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BENEATH THE DOOMSDAY SKY (Epic Fantasy)


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#1 Valmodeus

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Posted 19 December 2018 - 06:35 PM

Journal Addressed to Osma’thos the Spellbinder (c. 228 After Worldflood)
Published & Sold by Penny Fiefdoms Booksellers as A Thief’s Tale (255AW) 
 
People once knew me as the woman who could steal a hoard of gold from beneath a dragon’s very nose. Anyone who sought to crack a runic vault or plant a scrap of blackmail needed only ask for Emelith the Finder. But all of that went belly-up after your job in Faral-Muzafti. 
 
 
The night began with us squelching through the city’s stone-capped aqueducts and only got worse from there. 
“I’m telling you it was the bathhouse pipes,” I whispered over my shoulder.
 
“And I’m telling you it was the merchant’s dead father,” came the mock-serious voice of my partner, Niellan. His steps splashed inches behind my own. 
 
“No, pipes.”
 
“Dead father.”
 
“Pipes.” Wings of grey water whipped around dark leather boots as I turned to smirk at him. Whereas my Fenlander friend was short enough to stand full height in these aqueducts, I had to hunker down until my neck went sore.
 
In his palm he cupped a pile of Hauntroot. Well, crushed Hauntroot. The sand-sized particles bloomed a bright green hue in this tunnel of murk. 
 
We’d been arguing over the last time we’d needed this insultingly expensive herb for a job. On the first occasion (repeat, the first) we’d sprinkled the stuff in another direction to throw off unfriendly sorts in the sewers of Port Nithalune. Another time we’d dressed Niellan as a merchant’s dead father using Hauntroot to spook the sap into leaking lucrative secrets. 
 
 Not that it mattered who won the argument. Most of my mind was bent on stealing your scroll, rest assured. We just needed to leave a trail of the Hauntroot for afterward, so we could follow it back to safety before the water flushed us out. 
.  

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#2 Koechophe

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Posted 06 January 2019 - 07:03 PM

Heya, hope my advice can be of some use! I've got a soft spot for fantasy, since it's my preferred genre to write. 


 

People once knew me as the sort of thief who could steal a hoard of gold from beneath a dragon’s very nose (this isn't too grabbing as a hook. It's a bit clunky, and it just reads as backstory. I like to see stories immediately throw me into what is happening, not what happened previously.). Anyone who sought to crack a runic vault or plant a bit of blackmail needed only ask for Emelith the Finder. But all of that came to a crashing halt after my job in Faral Muzafti. (We've just gotten two extremely complicated names in the first three sentences. I'd cut one of the two.)

 

 

Within the crater of a long-dead volcano, the city’s districts climbed (bad word, it gives me a mental image of cities with massive sets of arms trying to climb up a mountainside. Try "clung" or " circled") around the central oasis in several terraced rings. Each of the buildings - the fountains, the shrines, the manors - faced the oasis as one. They were also built of the same rose-and-butter sandstone that girdled the city in stratified layers. The archways and windows of the more pretentious buildings were trimmed with interchanging stripes of dark and light. Upon the volcano’s highest ridgetop sat the Temple of Archimandrites, home to the Muzalite Priesthood. (so I'm actually somewhat bored right now, all I'm getting is a geographic layout of the town and a description of the buildings, which isn't promising too exciting of a story).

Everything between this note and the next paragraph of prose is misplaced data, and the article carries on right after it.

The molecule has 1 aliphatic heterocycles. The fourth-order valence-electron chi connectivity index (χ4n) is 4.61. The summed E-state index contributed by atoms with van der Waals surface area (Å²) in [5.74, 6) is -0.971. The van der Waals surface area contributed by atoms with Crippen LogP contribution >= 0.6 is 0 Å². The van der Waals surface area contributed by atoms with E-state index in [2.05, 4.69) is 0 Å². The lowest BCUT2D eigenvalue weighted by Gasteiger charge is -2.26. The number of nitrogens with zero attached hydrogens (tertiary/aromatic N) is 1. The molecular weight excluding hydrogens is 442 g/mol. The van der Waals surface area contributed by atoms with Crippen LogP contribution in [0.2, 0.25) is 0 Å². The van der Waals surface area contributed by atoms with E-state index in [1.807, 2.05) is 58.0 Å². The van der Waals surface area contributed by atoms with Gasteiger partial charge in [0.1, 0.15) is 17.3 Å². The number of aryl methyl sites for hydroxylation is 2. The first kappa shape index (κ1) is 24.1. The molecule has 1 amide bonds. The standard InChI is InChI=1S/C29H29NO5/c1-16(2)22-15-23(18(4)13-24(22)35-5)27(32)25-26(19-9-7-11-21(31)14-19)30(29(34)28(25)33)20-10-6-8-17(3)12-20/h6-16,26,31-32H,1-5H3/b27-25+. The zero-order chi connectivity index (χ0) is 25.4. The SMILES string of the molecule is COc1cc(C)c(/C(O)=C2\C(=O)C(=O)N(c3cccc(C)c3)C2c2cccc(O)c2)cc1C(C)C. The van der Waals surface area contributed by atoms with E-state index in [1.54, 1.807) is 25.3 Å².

This (Never use present tense verbs when writing in past tense, unless it's in dialogue) late at night, both gates to the temple’s cliffside path were locked and patrolled by the city’s monk-justiciars. To get there, my partner Niellan and I needed to navigate the maze of open-air aqueducts that crisscrossed their way up the steep crater. We crawled up the empty channels in a hurry, knowing they wouldn’t be empty for long.
 
A few notes:
1) I count 5 distinct names in the first 250 words. Trim these out, or they all blend into the background, forgotton. 2 is the very most you'd want to have.
2) This is all backstory, and all written in passive voice. You describe the buildings and the city, and give us some bit about how the thief had a bad job. I say this a lot, but successful stories always start by plunging the reader into a moment, and letting them pick up the backstory along the way. Throw the reader into this job of his, and let them figure out the details as it goes along. 
3) I say this a lot too, but from reading this, I can tell you're trying too hard. The prose is stiff, with unnecessarily large words and descriptions that are too deep and overtly metaphorical. Your writing will read more naturally and fluidly if you write from a genuine place, instead of trying so hard to make it sound good. 
 
I hope this is useful to you. Good luck and happy writing!
-I critique because I care. 

 



#3 Valmodeus

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Posted 21 March 2019 - 03:17 AM

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